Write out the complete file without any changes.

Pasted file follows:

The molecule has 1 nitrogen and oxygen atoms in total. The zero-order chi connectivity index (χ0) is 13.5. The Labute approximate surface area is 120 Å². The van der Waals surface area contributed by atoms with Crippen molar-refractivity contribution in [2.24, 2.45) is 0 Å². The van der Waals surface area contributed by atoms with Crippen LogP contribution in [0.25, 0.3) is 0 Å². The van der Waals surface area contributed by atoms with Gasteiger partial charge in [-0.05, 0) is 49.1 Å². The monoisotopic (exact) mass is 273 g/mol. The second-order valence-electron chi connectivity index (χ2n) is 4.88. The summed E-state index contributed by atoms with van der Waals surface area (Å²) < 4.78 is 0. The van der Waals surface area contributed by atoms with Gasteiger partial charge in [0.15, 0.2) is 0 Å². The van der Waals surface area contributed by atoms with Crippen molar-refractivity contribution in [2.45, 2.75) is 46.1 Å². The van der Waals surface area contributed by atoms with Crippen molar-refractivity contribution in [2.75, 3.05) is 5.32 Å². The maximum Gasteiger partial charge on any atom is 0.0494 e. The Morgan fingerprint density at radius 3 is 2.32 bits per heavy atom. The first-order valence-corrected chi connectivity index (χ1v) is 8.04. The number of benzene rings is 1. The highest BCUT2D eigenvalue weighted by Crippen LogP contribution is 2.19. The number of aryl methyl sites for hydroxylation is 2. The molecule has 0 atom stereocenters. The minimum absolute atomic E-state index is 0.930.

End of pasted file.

The molecule has 1 nitrogen and oxygen atoms in total. The zero-order chi connectivity index (χ0) is 13.5. The Labute approximate surface area is 120 Å². The van der Waals surface area contributed by atoms with Crippen molar-refractivity contribution in [2.24, 2.45) is 0 Å². The van der Waals surface area contributed by atoms with Crippen LogP contribution in [0.25, 0.3) is 0 Å². The van der Waals surface area contributed by atoms with Gasteiger partial charge in [-0.05, 0) is 49.1 Å². The monoisotopic (exact) mass is 273 g/mol. The second-order valence-electron chi connectivity index (χ2n) is 4.88. The summed E-state index contributed by atoms with van der Waals surface area (Å²) < 4.78 is 0. The van der Waals surface area contributed by atoms with Gasteiger partial charge in [0.15, 0.2) is 0 Å². The van der Waals surface area contributed by atoms with Crippen molar-refractivity contribution in [2.45, 2.75) is 46.1 Å². The van der Waals surface area contributed by atoms with Crippen molar-refractivity contribution in [2.75, 3.05) is 5.32 Å². The maximum Gasteiger partial charge on any atom is 0.0494 e. The Morgan fingerprint density at radius 3 is 2.32 bits per heavy atom. The first-order valence-corrected chi connectivity index (χ1v) is 8.04. The number of benzene rings is 1. The highest BCUT2D eigenvalue weighted by Crippen LogP contribution is 2.19. The number of aryl methyl sites for hydroxylation is 2. The molecule has 0 atom stereocenters. The minimum absolute atomic E-state index is 0.930.